Bassist Dave Post, who has been leading the “little big band” Swingadelic since 1998, responded to the Instagram page of Flophouse Magazine. Since then we corresponded about the kind of music we love and Dave cherishes. Dave unconditionally loves what he refers to as “the good shit”, meaning blues, big band swing and classic soul jazz. In existence since 1998, Swingadelic performed at New York City clubs like Swing 46 and played at the festivals of Allentown’s MusicFest and NYC’s Lincoln Center’s Midsummer Night Swing, among others. The band maintains a busy tour schedule, predominantly on the East Coast and in the South.

Swingadelic’s music relies on the solid beat and robust swing of Post and his rhythm colleagues and contributions of band veterans as pianist John Bauers and trumpeter Carlos Francis. A number of luminaries, notably tenor saxophonists Buddy Terry and Bill Easley, have passed through the band. Not surprisingly considering Post’s preferences, Swingadelic brings entertaining (jump) blues and blues-based jazz ranging from the big band era to the soul jazz era of the 50s and 60s. Many tunes that the band plays originated in the ‘chitlin’ circuit’ of black clubs, such as The Honeydripper, Exactly Like You and Castle Rock. The band’s uplifting and in-your-face repertoire, including many original compositions, is marked by original, strong arrangements and excellent, soulful blowing. Over the years, the band has made an interesting transition to more sophisticated material and its catalogue of eight releases now includes tributes to Duke Pearson (The Other Duke), Allen Touissant (Touissantville) and Johnny Mercer (Mercerville).

I asked Dave about his (musical) upbringing, how he got Swingadelic going for so long now and what might be in store. Dave says:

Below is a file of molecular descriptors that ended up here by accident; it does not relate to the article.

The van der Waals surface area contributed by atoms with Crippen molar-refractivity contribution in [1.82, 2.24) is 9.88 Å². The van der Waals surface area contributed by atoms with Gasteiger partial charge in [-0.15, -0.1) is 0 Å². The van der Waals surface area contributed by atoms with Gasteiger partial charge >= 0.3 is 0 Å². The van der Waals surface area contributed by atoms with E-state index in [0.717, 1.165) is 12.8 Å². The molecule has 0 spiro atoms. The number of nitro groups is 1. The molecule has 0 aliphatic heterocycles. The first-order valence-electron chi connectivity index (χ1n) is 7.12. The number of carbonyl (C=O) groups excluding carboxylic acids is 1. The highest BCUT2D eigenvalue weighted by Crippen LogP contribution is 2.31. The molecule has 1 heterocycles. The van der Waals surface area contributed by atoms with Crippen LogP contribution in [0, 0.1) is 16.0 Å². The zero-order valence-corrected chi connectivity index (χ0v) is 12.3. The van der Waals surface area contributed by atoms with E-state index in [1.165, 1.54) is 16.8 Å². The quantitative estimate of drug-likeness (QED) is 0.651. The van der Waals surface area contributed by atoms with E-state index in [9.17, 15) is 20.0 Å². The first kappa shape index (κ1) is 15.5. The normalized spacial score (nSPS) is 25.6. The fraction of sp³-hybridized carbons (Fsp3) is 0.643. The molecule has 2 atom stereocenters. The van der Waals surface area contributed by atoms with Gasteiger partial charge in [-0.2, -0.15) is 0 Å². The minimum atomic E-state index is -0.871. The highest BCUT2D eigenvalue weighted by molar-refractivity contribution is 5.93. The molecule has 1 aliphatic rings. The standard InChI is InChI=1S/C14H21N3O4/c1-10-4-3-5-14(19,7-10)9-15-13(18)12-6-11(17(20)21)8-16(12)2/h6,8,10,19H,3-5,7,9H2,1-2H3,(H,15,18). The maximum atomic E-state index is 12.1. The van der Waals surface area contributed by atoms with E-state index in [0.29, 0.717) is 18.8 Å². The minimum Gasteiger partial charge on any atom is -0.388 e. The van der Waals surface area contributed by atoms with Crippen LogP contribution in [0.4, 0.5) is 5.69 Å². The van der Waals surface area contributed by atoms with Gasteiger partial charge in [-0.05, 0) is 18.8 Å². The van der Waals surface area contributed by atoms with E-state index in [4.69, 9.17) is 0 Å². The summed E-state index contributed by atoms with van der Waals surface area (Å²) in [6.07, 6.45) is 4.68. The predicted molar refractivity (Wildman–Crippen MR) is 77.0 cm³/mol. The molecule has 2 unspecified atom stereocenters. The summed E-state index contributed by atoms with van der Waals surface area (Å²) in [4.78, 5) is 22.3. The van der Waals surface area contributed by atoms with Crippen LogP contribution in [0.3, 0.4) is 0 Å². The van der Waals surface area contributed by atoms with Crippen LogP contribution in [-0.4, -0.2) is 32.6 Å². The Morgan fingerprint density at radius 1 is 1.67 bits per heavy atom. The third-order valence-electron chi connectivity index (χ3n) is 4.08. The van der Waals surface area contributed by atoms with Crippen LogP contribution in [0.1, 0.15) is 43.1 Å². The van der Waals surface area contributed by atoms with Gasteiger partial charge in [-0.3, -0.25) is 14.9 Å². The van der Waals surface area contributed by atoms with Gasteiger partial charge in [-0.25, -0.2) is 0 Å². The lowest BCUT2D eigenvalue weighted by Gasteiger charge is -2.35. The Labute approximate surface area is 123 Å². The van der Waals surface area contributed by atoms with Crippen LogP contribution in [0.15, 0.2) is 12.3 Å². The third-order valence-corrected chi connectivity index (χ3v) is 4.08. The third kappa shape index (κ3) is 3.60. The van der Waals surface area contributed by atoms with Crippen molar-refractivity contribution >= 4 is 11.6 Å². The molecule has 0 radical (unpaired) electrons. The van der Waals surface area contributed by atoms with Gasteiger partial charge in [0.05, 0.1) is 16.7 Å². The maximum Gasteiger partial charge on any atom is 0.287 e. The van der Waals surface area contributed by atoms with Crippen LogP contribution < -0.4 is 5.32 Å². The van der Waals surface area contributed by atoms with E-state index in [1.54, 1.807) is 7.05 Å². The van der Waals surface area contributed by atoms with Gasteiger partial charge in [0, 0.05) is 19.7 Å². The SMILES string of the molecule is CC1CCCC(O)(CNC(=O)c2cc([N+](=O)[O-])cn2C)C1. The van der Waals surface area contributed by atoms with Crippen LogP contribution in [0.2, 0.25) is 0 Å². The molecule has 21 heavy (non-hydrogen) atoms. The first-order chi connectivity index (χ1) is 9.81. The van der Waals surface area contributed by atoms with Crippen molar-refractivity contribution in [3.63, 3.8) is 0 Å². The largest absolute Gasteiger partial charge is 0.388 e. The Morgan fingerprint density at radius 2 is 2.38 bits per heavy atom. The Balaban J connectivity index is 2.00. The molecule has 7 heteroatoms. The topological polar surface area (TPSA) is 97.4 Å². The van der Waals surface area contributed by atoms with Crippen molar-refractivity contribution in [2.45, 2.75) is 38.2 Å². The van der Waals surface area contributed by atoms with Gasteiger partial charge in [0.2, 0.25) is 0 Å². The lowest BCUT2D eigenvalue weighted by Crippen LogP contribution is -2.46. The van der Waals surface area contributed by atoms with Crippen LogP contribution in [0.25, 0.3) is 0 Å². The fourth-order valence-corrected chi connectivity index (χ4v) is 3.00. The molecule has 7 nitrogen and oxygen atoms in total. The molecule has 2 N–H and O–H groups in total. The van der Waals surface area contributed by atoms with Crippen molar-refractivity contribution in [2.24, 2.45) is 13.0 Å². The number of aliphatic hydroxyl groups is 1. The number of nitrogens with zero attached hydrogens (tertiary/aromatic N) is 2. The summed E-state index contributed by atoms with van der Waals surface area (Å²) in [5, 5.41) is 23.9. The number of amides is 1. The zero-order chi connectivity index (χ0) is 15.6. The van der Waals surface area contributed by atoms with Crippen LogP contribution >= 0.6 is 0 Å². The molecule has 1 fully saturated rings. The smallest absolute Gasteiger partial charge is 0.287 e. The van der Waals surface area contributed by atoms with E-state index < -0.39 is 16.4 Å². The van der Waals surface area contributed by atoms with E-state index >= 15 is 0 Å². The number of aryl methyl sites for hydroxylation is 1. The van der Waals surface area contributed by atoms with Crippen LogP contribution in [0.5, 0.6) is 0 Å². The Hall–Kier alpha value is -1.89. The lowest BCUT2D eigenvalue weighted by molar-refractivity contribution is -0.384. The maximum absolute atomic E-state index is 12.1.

“I was born and raised in Elizabeth New Jersey, sort of a poor and gritty industrial city and moved to Hoboken in 1988 as the town was becoming gentrified. At that time, there were a lot of artists and musicians living there and gigs were plentiful. My dad was an amateur accordion player and I was not into music until the early 60’s when I got some Tijiuana Brass, Beatles and Mamas & Papas records. But what really sealed the deal for me was hearing The Rolling Stones on the radio. From there I went back to Chuck Berry, Howlin’ Wolf and Bo Diddley, the Chess Records guys. That somehow brought me to jazz, via the organ cats like Jimmy Smith, Jack McDuff and Leon Spencer. I started learning bass by listening to those records as a teenager. I started playing in Polish bands and rock’n’roll groups, local orchestras, bluegrass, wedding bands, anything.

“I started Swingadelic in 1998 and have been very fortunate to be able to play with a lot of great musicians. I think the reason we worked so much is because we were willing to play any type of music that clients wanted. A swing dance, sure. Background music, no problem, a wedding? Of course! The real secret to keeping a band together is to get a lot of gigs and pay the guys! My favorite bands and bass players are so many. Ray Brown is on top if the list. Then there’s Horace Silver, Dexter Gordon, Tito Puente, Wilson Pickett, Ellington and Basie. This list can go on forever!

“I don’t know what is next for Swingadelic recording wise. Maybe a bunch of 60’s tunes re-imagined for big band, or a Mose Allison tribute or an all original composition CD. Who knows!”

Swingadelic’s latest release Bluesville (May 2020) is a reflection of the band’s roots in blues, big band blues and organ grooves and what they nightly bring on stage, including songs by Duke Ellington, Ray Charles and Mose Allison. Among others, it features saxophonist Bill Easley, singer Vanessa Perea and organist Kyle Koehler. The Late Late Show, a hit for Dakota Staton in 1957, has sweeping vocals by John Bauers. The punchy arrangements bring to mind the Ray Charles Band of the Atlantic years. Vanessa Perea carries the luscious What’s Your Story, Morning Glory, best known in the Ella & Louis version, to a suave conclusion. Ellington’s The Mooche is endearing homage, all high register brass and reed and tart muted trumpet intermezzos, contemporary in the subtle accompaniment and greasy solo of guitarist Boo Reiners. The shuffle blues of Riffin’ On McGriffin’ is perfect foil for organist Kyle Koehler and Bill Easley’s hot sax burns a hole in, among others, Willie Dixon’s I Love The Live I Live.

Check out the website of Swingadelic here.

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